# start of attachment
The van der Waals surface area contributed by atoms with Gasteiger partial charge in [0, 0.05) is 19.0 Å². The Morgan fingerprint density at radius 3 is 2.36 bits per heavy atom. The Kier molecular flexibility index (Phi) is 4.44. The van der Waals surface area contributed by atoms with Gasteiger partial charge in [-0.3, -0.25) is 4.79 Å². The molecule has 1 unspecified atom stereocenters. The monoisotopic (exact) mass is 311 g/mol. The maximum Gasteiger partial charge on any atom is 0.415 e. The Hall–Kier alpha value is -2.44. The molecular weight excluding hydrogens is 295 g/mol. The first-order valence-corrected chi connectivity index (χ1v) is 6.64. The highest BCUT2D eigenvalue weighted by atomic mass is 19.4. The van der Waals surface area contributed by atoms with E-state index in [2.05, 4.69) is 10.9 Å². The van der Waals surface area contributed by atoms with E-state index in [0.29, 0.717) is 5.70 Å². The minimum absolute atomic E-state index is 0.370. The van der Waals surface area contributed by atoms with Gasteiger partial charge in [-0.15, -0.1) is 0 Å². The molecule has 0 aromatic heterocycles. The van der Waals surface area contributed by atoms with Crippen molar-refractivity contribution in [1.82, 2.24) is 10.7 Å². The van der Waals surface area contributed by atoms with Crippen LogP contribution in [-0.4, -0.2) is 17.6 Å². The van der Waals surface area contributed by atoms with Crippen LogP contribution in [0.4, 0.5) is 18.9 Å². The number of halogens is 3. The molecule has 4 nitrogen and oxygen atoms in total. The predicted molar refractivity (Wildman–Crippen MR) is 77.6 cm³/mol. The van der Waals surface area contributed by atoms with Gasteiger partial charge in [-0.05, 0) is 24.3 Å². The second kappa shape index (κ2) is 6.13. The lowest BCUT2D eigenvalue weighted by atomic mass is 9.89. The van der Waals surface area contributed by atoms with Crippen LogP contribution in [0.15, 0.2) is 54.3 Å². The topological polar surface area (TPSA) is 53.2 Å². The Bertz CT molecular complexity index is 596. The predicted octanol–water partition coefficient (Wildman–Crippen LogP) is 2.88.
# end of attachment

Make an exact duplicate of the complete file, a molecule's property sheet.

The van der Waals surface area contributed by atoms with Gasteiger partial charge in [0, 0.05) is 19.0 Å². The Morgan fingerprint density at radius 3 is 2.36 bits per heavy atom. The Kier molecular flexibility index (Phi) is 4.44. The van der Waals surface area contributed by atoms with Gasteiger partial charge in [-0.3, -0.25) is 4.79 Å². The molecule has 1 unspecified atom stereocenters. The monoisotopic (exact) mass is 311 g/mol. The maximum Gasteiger partial charge on any atom is 0.415 e. The Hall–Kier alpha value is -2.44. The molecular weight excluding hydrogens is 295 g/mol. The first-order valence-corrected chi connectivity index (χ1v) is 6.64. The highest BCUT2D eigenvalue weighted by atomic mass is 19.4. The van der Waals surface area contributed by atoms with E-state index in [2.05, 4.69) is 10.9 Å². The van der Waals surface area contributed by atoms with E-state index in [0.29, 0.717) is 5.70 Å². The minimum absolute atomic E-state index is 0.370. The van der Waals surface area contributed by atoms with Gasteiger partial charge in [-0.15, -0.1) is 0 Å². The molecule has 0 aromatic heterocycles. The van der Waals surface area contributed by atoms with Crippen molar-refractivity contribution in [1.82, 2.24) is 10.7 Å². The van der Waals surface area contributed by atoms with Crippen LogP contribution in [-0.4, -0.2) is 17.6 Å². The van der Waals surface area contributed by atoms with Crippen LogP contribution in [0.4, 0.5) is 18.9 Å². The number of halogens is 3. The molecule has 4 nitrogen and oxygen atoms in total. The predicted molar refractivity (Wildman–Crippen MR) is 77.6 cm³/mol. The van der Waals surface area contributed by atoms with Gasteiger partial charge in [-0.05, 0) is 24.3 Å². The second kappa shape index (κ2) is 6.13. The lowest BCUT2D eigenvalue weighted by atomic mass is 9.89. The van der Waals surface area contributed by atoms with Crippen LogP contribution in [0.15, 0.2) is 54.3 Å². The topological polar surface area (TPSA) is 53.2 Å². The Bertz CT molecular complexity index is 596. The predicted octanol–water partition coefficient (Wildman–Crippen LogP) is 2.88.